PURPOSE OF THE STUDY.
The use of effective, fully suppressive antiretroviral (ARV) therapy during pregnancy dramatically lowers mother-to-child transmission of HIV. Currently, nucleoside reverse transcriptase inhibitors form the foundation of ARV combination therapy for pregnant women; however, these drugs have potential negative consequences for the developing fetus. This study examined the prevalence of congenital anomalies in infants who were exposed in utero to ARV drugs.
International Maternal Pediatric Adolescent AIDS Clinical Trials (IMPAACT) protocol P1025 is a prospective, observational study of infants born to HIV-infected mothers. The current study population included 1112 singleton infants enrolled in P1025 for whom the congenital anomalies case-report form had been completed.
Affected infants were identified through computerized screening of the case-report form. These cases were then reviewed and classified by a panel of clinicians who were not aware of the mother’s ARV exposure during pregnancy.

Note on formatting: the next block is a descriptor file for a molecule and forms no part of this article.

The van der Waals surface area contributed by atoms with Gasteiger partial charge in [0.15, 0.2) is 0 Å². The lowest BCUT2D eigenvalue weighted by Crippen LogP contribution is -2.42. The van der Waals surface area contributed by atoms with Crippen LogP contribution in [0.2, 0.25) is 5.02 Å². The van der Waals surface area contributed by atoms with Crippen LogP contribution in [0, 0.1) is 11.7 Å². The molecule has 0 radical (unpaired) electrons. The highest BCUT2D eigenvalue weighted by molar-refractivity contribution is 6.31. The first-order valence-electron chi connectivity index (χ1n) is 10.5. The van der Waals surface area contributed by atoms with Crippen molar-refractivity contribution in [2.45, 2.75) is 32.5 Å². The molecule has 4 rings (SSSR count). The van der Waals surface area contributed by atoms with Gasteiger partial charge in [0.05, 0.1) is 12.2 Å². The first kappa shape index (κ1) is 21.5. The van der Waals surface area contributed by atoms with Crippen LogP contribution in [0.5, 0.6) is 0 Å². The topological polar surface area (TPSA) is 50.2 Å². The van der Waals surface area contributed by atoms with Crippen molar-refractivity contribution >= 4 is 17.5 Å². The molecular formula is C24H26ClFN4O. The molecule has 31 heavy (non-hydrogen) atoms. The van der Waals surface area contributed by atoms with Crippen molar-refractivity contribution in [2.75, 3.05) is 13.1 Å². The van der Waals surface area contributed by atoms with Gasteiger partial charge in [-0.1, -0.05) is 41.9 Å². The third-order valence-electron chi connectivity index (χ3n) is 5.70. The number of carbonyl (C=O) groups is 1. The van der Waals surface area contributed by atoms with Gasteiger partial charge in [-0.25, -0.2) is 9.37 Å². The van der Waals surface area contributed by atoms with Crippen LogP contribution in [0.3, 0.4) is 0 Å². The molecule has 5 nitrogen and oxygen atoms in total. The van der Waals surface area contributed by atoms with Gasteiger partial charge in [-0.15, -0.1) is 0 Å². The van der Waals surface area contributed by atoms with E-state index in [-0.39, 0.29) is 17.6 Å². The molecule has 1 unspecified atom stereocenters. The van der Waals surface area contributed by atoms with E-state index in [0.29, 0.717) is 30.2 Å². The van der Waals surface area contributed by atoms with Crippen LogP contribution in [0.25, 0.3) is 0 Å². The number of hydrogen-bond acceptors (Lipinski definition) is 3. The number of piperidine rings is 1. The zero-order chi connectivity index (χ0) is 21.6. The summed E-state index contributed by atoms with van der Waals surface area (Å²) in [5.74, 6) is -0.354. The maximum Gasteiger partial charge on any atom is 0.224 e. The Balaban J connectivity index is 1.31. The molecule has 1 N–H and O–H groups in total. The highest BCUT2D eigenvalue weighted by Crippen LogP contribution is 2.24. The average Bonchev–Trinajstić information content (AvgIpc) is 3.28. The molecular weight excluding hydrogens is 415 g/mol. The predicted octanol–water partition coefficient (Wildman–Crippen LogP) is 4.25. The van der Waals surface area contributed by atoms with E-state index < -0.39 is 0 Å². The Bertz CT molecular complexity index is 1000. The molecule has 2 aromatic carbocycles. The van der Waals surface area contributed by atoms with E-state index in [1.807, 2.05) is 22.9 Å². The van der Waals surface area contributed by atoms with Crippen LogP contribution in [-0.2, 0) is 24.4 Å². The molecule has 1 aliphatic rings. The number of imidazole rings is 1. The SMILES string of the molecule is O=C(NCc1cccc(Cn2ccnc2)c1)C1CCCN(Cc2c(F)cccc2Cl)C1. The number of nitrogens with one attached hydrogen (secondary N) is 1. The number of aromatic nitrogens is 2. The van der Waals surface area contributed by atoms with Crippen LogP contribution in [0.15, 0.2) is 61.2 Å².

Eighty congenital anomalies were identified in 1112 infants, resulting in a congenital anomaly rate of 5.49 per 100 births and included: cardiovascular (33), musculoskeletal (15), renal (9), genitourinary (6), craniofacial (4), and central nervous system (2) events. The only specific ARV drug association was with efavirenz, a known teratogen.
ARV use during pregnancy has been associated with increased risks for prematurity and mitochondrial toxicity. A number of studies (reviewed in the current report) have documented that the congenital anomaly prevalence rate in infants born to HIV-infected mothers is significantly higher than for the general US population (∼3 per 100 live births). Cardiovascular anomalies were most frequent, and except for efavirenz, no significant association between in utero exposure and congenital anomalies was identified.
As with all medical interventions, the use of ARV therapy for prevention of mother-to-child transmission of HIV is not risk free. The increase in congenital anomalies seen in this and other cohorts of children exposed to ARV drugs in utero is significant. Although the severity and long-term impact of these findings on the overall outcome and quality of life of affected infants were not described, it is unlikely that these would justify alteration in the approach to prevention of perinatal HIV disease.
- Copyright © 2012 by the American Academy of Pediatrics